Technical Analysis: A Primer

Technical Analysis

History repeats itself

Technical analysis is all about studying patterns in historical market data, in order to find out recognizable trends to predict future. This means charting historical market data (price & volume) and trying to find out some repetitive patterns, and hoping that it will again be repeated in future. By doing this, a technical analyst is actually studying the market behaviour under various supply and demand scenarios.

“They are a reflection of the trend in the hopes, fears, knowledge, optimism, and greed of market participants. The sum of total of these emotions is expressed in the price level, which is, as Garfield Drew noted, “never what they (i.e. stocks) are worth, but what people think they are worth”

Price of a stock depends on its supply and demand. If more people are interested in buying ITC, compared to the number of people willing to sell ITC, its price will increase. Technical analyst, while looking at historical patterns, is actually studying different supply & demand scenarios and trying to figure out at what price, supply is more than demand and vice versa. Suppose in a particular stock, the analyst is able to locate a pattern of behaviour historically. He concludes that in the future, when the same supply and demand scenarios play out, the stock price will once again behave as it did historically. According to technical analysis, this will happen because people are consistent in making their choices, when exposed to similar situations. So when they are exposed to similar demand and supply situation, they will behave in exactly same fashion as they did last time and as a result, stock will follow the predicted path.

Technical analysis helps you build a good POV (point of view) about the market. By POV we mean it can help you in deciding good entry & exit points, holding period and risk-reward ratios. It is best used for identifying short term trading opportunities in the market, but is also used for fine-tuning entry and exit points of long term trades. Thus, it is more about finding short term repetitive trading opportunities, to give you consistent returns. One of the most important things to keep in mind is that in technical analysis we are dealing with probabilities, not certainties. So it is a good habit to practise it with strict stop losses.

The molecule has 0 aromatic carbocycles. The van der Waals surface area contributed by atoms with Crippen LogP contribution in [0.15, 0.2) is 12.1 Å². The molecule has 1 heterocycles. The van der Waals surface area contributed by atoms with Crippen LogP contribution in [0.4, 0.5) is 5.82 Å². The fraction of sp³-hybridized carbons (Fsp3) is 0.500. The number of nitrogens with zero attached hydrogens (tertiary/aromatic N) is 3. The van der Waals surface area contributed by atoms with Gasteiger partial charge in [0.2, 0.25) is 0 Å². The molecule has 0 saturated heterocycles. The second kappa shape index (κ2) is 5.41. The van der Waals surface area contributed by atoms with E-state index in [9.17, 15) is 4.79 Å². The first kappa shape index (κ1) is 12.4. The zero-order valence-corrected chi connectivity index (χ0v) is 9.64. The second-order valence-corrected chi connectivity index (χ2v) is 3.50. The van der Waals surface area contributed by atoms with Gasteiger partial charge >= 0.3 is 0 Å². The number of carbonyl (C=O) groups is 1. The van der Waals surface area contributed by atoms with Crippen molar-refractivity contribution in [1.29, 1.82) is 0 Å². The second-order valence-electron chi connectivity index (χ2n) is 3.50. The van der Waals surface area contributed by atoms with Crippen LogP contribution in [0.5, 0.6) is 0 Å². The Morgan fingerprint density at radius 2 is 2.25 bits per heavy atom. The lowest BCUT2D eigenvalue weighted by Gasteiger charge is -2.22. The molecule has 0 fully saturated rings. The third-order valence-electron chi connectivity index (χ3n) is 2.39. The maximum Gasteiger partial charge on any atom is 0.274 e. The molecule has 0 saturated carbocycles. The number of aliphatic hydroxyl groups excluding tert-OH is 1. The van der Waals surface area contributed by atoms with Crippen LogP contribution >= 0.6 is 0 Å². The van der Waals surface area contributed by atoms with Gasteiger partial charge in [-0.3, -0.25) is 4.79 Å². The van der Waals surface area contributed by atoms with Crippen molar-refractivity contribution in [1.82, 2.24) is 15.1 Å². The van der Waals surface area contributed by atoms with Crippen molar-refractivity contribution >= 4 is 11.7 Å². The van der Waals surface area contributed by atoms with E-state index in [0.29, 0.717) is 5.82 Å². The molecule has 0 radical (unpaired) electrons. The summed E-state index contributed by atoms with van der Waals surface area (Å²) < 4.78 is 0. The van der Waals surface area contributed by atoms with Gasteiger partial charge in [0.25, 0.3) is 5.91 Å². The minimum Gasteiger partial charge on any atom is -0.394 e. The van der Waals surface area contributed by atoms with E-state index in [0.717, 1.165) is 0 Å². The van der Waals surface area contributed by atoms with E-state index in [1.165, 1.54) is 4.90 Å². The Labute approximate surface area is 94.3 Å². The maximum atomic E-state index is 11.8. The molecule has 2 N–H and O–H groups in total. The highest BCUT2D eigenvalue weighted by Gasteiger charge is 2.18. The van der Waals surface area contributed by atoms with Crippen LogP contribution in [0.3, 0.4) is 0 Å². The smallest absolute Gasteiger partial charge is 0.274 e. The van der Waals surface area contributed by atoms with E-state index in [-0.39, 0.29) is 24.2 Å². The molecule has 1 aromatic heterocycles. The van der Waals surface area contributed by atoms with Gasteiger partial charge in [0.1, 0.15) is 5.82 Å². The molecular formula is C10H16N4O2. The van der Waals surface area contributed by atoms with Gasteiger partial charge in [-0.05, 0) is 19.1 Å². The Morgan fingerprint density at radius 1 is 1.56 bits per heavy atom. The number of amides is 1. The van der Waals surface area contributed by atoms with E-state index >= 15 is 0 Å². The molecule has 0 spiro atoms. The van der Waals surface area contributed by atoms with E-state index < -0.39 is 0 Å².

Fundamental Analysis

Following the herd isn't always bad

As explained above, Technical Analysis deals with the study of historical patterns in price and volume data. On the other hand, Fundamental Analysis requires examining various characteristics (fundamentals) of a company and determining what should be the price of its share. Once the price is determined, we can use this derived price to compare it with the current market price. If the price determined through fundamental analysis is lower than the current market price, then stock is currently overvalued and price is supposed to come back to the fundamental price in long term. Thus, we should sell the stock. On the other hand, we will buy a stock when the price determined through fundamental analysis is more than the current market price, as we expect the price to move towards fundamental value in the long term. Let’s take an example to make this difference between fundamental and technical analysis clear.

Suppose you want to buy Bluetooth speakers. There are many brands available in the market and you are not sure which one to pick. In this scenario, you have following two options:

Option 1:

Visit the showrooms of all brands, try out different variants, do the bargaining and finally buy the product when you are satisfied.

Option 2:

Go to any online shopping portal (market) and check out which model has received highest rating. Online portals have this option where users can rate the model, based on their personal experience after buying. In this process, you don’t need to go to each showroom to bargain and try different variants. All the hard work is already done and you just need to buy the product with highest rating, believing that users who have rated the product have already done all the analysis and are happy with their purchase. In this option, chances of you getting a good deal on Bluetooth speakers are very high.